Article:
6th City in Felix Y. Manalo Foundation, Inc. U.S. Tour Benefits From Free Aid, Donations and Hope
AUGUST 20 (SAN CARLOS, AZ) – Six service organizations were recognized and gifted donations to further support their work for the San Carlos Apache Reservation and an Aid to Humanity event Aug. 20 from the Felix Y. Manalo (FYM) Foundation Inc., the charitable arm of the Iglesia Ni Cristo (INC or Church Of Christ).
“Like any community, needy families and individuals on our reservation go without food, shelter and daily essentials due to a variety of factors. Some of those affected our children and the elderly, who are the most vulnerable,” said Councilwoman Bernadette Goode, representative of the Chairman of the Apache Tribe.
4,325 free care packages of food and household necessities were given to families during the event held at the Burdette Hall in San Carlos. Hundreds of students living on the reservation lined up to receive free backpacks filled with school supplies for the new school year.
Recipients were residents of what is said to be one of the nation’s poorest Native American reservations, with nearly half of the population living below the federal poverty line, according to the Arizona Department of Health Services.
“We are a tribe of 16,825 members and we continue to grow … while keeping our traditions of the past alive. We are grateful for the organization such as yours, willing and able to serve our people,” said Councilwoman Goode.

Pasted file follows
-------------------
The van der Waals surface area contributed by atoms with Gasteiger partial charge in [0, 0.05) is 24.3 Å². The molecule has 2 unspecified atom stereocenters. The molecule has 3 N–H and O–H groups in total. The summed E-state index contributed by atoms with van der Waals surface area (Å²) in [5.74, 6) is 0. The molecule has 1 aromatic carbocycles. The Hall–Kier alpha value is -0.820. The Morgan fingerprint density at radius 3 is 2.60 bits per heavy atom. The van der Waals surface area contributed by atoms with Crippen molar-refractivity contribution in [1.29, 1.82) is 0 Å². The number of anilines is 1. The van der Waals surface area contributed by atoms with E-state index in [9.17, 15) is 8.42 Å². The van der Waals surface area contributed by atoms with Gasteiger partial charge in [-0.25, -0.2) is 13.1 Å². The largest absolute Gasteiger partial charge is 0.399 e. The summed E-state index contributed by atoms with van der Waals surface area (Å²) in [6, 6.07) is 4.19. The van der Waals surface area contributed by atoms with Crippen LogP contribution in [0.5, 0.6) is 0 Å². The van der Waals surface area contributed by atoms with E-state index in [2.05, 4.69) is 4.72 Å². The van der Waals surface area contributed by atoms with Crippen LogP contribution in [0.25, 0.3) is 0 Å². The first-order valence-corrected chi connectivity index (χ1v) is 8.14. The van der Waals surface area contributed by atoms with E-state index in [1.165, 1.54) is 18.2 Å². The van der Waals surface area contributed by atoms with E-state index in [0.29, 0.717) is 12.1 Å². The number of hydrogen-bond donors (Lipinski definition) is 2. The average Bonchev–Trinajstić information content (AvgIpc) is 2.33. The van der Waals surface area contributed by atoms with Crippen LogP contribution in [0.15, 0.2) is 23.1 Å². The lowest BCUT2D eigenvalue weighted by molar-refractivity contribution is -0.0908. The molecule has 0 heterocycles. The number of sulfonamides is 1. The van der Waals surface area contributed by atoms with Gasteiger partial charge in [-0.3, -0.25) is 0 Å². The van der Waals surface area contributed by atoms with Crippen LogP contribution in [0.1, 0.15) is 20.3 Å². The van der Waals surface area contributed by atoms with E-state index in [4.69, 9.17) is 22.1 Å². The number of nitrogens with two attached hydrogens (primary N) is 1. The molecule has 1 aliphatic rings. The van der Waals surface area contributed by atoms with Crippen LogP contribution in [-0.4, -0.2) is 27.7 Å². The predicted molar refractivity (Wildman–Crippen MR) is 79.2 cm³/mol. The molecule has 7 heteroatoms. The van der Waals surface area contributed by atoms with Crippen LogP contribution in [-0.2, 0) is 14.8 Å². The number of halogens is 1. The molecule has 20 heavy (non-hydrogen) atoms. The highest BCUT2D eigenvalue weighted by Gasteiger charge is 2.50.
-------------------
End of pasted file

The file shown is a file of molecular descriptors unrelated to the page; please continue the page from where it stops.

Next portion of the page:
This second Aid to Humanity visit this year from the FYM Foundation provided not only immediate relief but long-term support through local organizations that the Apache families rely on.
Six organizations were recognized and gifted each a $5,000 donation from the FYM Foundation to support the positive social impact of their work. These included the San Carlos Apache Tribe, San Carlos Unified School, Alderman Home Domestic Center, City of Globe, Globe Police Department, and Globe Fire Department.
The partnerships made are ones that the Church Of Christ hope to continue beyond the event, as it fulfills not only the basic necessities of the Apache families but their spiritual needs as well.
“Today I walked into the building and I just sensed this love that I haven’t sensed, people wanting to do good for others,” said aid recipient Jeremy Walker, a teacher at San Carlos Unified School District.
“The importance isn’t just food … food is going to be gone in a day, the water is going to be gone in a day; the backpacks will be lost and the notebooks will be used up. But the important thing is the love … and maybe these kids will look at that and say ‘Hey, I want that in me too’.”
Arizona is the 6th stop of the FYM Foundation’s Aid to Humanity U.S. outreach series this August. After starting in Brownsville, N.Y. Aug. 11, Aid to Humanity reached the communities of Marlow Heights, Md., Seattle, Wash., Oakland, Calif. and will continue in San Diego, Los Angeles and Rockford, Ill.
Earlier this year, Aid to Humanity events helped 36 local organizations in Canada, serving thousands in need along the way, as part of its global aim to provide an opportunity for those most in need and contribute to supporting peaceful and productive communities. Other projects include eco-farming in Africa and the distribution of basic supplies to residents of favelas in Rio de Janeiro, Brazil. Volunteers of the foundation have also offered relief aid in the aftermath of natural calamities, such as hurricanes and earthquakes in the Philippines and other disaster-stricken areas.
For more about the Church and its activities, please visit www.iglesianicristo.net.
Photos Courtesy of Iglesia Ni Cristo Public Information Office